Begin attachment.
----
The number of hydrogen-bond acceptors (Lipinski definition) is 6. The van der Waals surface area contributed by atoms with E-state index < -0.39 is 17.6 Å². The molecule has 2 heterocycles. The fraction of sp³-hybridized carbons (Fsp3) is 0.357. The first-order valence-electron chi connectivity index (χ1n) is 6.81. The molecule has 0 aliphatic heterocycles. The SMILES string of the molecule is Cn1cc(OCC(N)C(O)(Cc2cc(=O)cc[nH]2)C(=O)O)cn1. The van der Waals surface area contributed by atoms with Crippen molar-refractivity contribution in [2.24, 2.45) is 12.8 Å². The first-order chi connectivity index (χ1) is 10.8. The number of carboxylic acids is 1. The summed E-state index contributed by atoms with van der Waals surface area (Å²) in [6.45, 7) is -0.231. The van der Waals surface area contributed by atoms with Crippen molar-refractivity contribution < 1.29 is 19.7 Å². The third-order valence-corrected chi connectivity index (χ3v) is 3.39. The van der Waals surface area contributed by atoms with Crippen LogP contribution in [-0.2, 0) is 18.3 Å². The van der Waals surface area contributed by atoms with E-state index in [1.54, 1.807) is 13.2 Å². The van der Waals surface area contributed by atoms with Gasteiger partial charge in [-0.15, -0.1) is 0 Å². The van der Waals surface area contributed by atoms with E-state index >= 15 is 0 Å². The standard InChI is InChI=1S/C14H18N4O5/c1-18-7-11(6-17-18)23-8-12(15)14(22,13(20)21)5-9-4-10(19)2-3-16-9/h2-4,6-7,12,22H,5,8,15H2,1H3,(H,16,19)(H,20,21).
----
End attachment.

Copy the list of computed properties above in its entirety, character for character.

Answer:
The number of hydrogen-bond acceptors (Lipinski definition) is 6. The van der Waals surface area contributed by atoms with E-state index < -0.39 is 17.6 Å². The molecule has 2 heterocycles. The fraction of sp³-hybridized carbons (Fsp3) is 0.357. The first-order valence-electron chi connectivity index (χ1n) is 6.81. The molecule has 0 aliphatic heterocycles. The SMILES string of the molecule is Cn1cc(OCC(N)C(O)(Cc2cc(=O)cc[nH]2)C(=O)O)cn1. The van der Waals surface area contributed by atoms with Crippen molar-refractivity contribution in [2.24, 2.45) is 12.8 Å². The first-order chi connectivity index (χ1) is 10.8. The number of carboxylic acids is 1. The summed E-state index contributed by atoms with van der Waals surface area (Å²) in [6.45, 7) is -0.231. The van der Waals surface area contributed by atoms with Crippen molar-refractivity contribution < 1.29 is 19.7 Å². The third-order valence-corrected chi connectivity index (χ3v) is 3.39. The van der Waals surface area contributed by atoms with Crippen LogP contribution in [-0.2, 0) is 18.3 Å². The van der Waals surface area contributed by atoms with E-state index in [1.54, 1.807) is 13.2 Å². The van der Waals surface area contributed by atoms with Gasteiger partial charge in [-0.15, -0.1) is 0 Å². The van der Waals surface area contributed by atoms with E-state index >= 15 is 0 Å². The standard InChI is InChI=1S/C14H18N4O5/c1-18-7-11(6-17-18)23-8-12(15)14(22,13(20)21)5-9-4-10(19)2-3-16-9/h2-4,6-7,12,22H,5,8,15H2,1H3,(H,16,19)(H,20,21).